News / Asia

Karzai Says Will Not Sign US Security Pact Now

Afghan President Hamid Karzai attends the last day of the Loya Jirga, in Kabul, Nov. 24, 2013.
Afghan President Hamid Karzai attends the last day of the Loya Jirga, in Kabul, Nov. 24, 2013.
VOA News
Afghan President Hamid Karzai is continuing to say that he will wait until his country's presidential election in April before signing a security pact with the United States.

In an interview with U.S.-funded Radio Free Europe-Radio Liberty that aired Wednesday, Karzai said the agreement was in the best interests of his country. But he said the U.S. must first end raids on Afghan homes and help jumpstart a stalled peace process with the Taliban before he would sign the pact.

"I have demanded an end to all American attacks against Afghan homes and the beginning of a realistic peace process. Whenever the Americans meet these two demands, I am ready to sign the agreement. And when these two demands are implemented, the pact is in Afghanistan's interests," he said.
 
Karzai also reiterated the United States must not interfere in Afghanistan's presidential election on April 5.

The Afghan leader appeared to have slightly scaled back his demand that the U.S. guaranteed the April election be free and fair following assurances he received during a Monday meeting with U.S. National Security Adviser Susan Rice.
 
In a separate interview with Afghanistan's TOLO television, Rice said Karzai must sign the bilateral security agreement by the end of this year, or the U.S. would have no choice but to withdraw all troops after 2014.

Karzai appeared unfazed by the U.S. threat.

"It is up to the Americans whether they want to stay or go. Even if we sign a thousand agreements with them, if it doesn't suit their interests they will leave -- just as they left Afghanistan alone in the 1990s during the years after jihad," said the Afghan president.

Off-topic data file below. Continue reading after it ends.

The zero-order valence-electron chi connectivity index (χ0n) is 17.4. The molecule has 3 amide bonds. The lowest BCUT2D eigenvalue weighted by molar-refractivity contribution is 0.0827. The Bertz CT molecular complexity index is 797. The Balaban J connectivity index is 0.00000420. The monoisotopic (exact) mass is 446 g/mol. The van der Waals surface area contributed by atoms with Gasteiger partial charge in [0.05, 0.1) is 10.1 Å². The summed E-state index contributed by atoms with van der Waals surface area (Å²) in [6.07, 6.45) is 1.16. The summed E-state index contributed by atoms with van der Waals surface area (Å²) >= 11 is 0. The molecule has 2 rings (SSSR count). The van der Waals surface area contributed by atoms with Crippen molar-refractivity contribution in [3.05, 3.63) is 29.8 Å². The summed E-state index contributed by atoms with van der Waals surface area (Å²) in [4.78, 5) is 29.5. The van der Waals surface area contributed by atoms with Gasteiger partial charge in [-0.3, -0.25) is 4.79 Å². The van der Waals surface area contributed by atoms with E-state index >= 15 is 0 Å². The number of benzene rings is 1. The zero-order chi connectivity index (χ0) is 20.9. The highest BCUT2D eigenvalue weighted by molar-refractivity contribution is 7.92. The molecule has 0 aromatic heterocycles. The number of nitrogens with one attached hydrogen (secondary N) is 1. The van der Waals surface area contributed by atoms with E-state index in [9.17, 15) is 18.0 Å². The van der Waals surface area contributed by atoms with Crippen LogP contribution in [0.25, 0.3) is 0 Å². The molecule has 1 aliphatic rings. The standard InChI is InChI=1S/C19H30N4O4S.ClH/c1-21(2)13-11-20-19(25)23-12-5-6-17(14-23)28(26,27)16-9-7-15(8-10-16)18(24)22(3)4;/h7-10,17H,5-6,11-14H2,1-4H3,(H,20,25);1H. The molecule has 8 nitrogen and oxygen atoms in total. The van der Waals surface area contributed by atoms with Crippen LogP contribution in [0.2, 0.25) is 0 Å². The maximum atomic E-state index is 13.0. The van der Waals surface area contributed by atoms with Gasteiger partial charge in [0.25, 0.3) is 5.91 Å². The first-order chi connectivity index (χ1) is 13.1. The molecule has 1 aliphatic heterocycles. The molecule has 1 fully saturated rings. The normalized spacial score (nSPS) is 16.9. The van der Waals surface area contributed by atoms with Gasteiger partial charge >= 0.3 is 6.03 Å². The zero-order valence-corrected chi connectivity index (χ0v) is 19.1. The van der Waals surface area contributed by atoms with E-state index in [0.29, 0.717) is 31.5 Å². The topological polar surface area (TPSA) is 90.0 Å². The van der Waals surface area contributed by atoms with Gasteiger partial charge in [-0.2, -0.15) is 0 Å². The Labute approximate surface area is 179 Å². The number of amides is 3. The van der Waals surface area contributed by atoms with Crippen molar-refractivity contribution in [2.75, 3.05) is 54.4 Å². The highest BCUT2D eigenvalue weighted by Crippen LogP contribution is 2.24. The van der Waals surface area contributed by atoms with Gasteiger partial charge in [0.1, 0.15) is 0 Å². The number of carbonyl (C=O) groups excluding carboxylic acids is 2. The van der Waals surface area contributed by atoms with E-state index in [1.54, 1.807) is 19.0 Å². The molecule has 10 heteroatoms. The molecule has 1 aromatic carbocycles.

Afghanistan's grand assembly, or Loya Jirga, has urged Karzai to immediately sign the pact, which calls for some U.S. troops to stay in Afghanistan after 2014 to help the government in its war against the Taliban.

The security agreement would take take effect January 1, 2015. All international combat forces in Afghanistan are set to withdraw by the end of 2014.

Radio Free Europe and Radio Liberty are both funded by the U.S. government under the Broadcasting Board of Governors, which also oversees the Voice of America.

You May Like

US Investors Eye IPO for China's Alibaba

E-commerce giant handled 80 percent of China's online business last year, logging more Internet transactions than US-based Amazon.com and eBay combined More

Video Uneasy Calm Settles Over Israel, Gaza Strip

As cease-fire begins, Palestinians celebrate in streets; Israelis remain wary More

Video Chinese Doctors Use 3-D Spinal Implant

In treatment of a 12-year-old boy Chinese doctors used a 3-D printer and special software to create an exact replica of vertebra More

Featured Videos

Your JavaScript is turned off or you have an old version of Adobe's Flash Player. Get the latest Flash player.
Chinese Doctors Use 3-D Spinal Implanti
X
August 27, 2014 4:53 PM
A Chinese boy suffering from a debilitating bone disease has become the first patient with a part of his spine created in a three-dimensional printer. Doctors say he will soon regain normal mobility. VOA’s George Putic reports.